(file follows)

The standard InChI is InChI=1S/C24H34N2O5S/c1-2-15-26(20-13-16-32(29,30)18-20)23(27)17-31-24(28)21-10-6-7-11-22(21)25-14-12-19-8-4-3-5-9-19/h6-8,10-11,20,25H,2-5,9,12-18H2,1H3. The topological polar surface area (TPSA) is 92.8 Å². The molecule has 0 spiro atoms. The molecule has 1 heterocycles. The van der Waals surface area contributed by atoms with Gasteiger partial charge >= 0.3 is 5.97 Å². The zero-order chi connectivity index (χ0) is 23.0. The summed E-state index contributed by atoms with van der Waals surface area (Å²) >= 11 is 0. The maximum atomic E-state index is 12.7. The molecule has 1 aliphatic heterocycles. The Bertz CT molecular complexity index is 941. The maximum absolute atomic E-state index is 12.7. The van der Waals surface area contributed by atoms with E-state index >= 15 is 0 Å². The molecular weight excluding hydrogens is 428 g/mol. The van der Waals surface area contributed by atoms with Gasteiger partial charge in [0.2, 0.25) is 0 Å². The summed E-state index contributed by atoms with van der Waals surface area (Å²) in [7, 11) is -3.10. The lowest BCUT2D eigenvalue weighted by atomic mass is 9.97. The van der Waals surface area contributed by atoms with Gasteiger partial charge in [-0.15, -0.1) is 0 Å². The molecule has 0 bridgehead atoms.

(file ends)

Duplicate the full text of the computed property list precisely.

The standard InChI is InChI=1S/C24H34N2O5S/c1-2-15-26(20-13-16-32(29,30)18-20)23(27)17-31-24(28)21-10-6-7-11-22(21)25-14-12-19-8-4-3-5-9-19/h6-8,10-11,20,25H,2-5,9,12-18H2,1H3. The topological polar surface area (TPSA) is 92.8 Å². The molecule has 0 spiro atoms. The molecule has 1 heterocycles. The van der Waals surface area contributed by atoms with Gasteiger partial charge >= 0.3 is 5.97 Å². The zero-order chi connectivity index (χ0) is 23.0. The summed E-state index contributed by atoms with van der Waals surface area (Å²) >= 11 is 0. The maximum atomic E-state index is 12.7. The molecule has 1 aliphatic heterocycles. The Bertz CT molecular complexity index is 941. The maximum absolute atomic E-state index is 12.7. The van der Waals surface area contributed by atoms with E-state index >= 15 is 0 Å². The molecular weight excluding hydrogens is 428 g/mol. The van der Waals surface area contributed by atoms with Gasteiger partial charge in [0.2, 0.25) is 0 Å². The summed E-state index contributed by atoms with van der Waals surface area (Å²) in [7, 11) is -3.10. The lowest BCUT2D eigenvalue weighted by atomic mass is 9.97. The van der Waals surface area contributed by atoms with Gasteiger partial charge in [-0.15, -0.1) is 0 Å². The molecule has 0 bridgehead atoms.